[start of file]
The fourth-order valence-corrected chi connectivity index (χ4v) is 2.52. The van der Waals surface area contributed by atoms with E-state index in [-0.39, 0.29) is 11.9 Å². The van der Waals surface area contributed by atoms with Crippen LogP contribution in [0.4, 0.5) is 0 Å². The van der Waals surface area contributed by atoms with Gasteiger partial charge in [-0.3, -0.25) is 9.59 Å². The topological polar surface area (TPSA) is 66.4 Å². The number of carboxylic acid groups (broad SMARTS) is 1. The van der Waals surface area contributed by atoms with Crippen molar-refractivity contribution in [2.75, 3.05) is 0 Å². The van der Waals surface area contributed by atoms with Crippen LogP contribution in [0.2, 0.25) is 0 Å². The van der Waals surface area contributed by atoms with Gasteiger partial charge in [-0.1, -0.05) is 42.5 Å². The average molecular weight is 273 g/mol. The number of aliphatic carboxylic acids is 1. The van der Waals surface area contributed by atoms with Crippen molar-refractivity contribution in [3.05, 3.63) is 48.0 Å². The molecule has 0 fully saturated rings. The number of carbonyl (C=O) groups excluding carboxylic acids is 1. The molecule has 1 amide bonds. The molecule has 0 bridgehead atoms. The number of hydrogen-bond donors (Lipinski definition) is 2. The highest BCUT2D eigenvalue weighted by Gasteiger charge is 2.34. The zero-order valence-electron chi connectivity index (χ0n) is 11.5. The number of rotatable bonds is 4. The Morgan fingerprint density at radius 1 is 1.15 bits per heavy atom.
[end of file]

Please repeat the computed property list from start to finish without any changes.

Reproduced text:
The fourth-order valence-corrected chi connectivity index (χ4v) is 2.52. The van der Waals surface area contributed by atoms with E-state index in [-0.39, 0.29) is 11.9 Å². The van der Waals surface area contributed by atoms with Crippen LogP contribution in [0.4, 0.5) is 0 Å². The van der Waals surface area contributed by atoms with Gasteiger partial charge in [-0.3, -0.25) is 9.59 Å². The topological polar surface area (TPSA) is 66.4 Å². The number of carboxylic acid groups (broad SMARTS) is 1. The van der Waals surface area contributed by atoms with Crippen molar-refractivity contribution in [2.75, 3.05) is 0 Å². The van der Waals surface area contributed by atoms with Crippen LogP contribution in [0.2, 0.25) is 0 Å². The van der Waals surface area contributed by atoms with Gasteiger partial charge in [-0.1, -0.05) is 42.5 Å². The average molecular weight is 273 g/mol. The number of aliphatic carboxylic acids is 1. The van der Waals surface area contributed by atoms with Crippen molar-refractivity contribution in [3.05, 3.63) is 48.0 Å². The molecule has 0 fully saturated rings. The number of carbonyl (C=O) groups excluding carboxylic acids is 1. The molecule has 1 amide bonds. The molecule has 0 bridgehead atoms. The number of hydrogen-bond donors (Lipinski definition) is 2. The highest BCUT2D eigenvalue weighted by Gasteiger charge is 2.34. The zero-order valence-electron chi connectivity index (χ0n) is 11.5. The number of rotatable bonds is 4. The Morgan fingerprint density at radius 1 is 1.15 bits per heavy atom.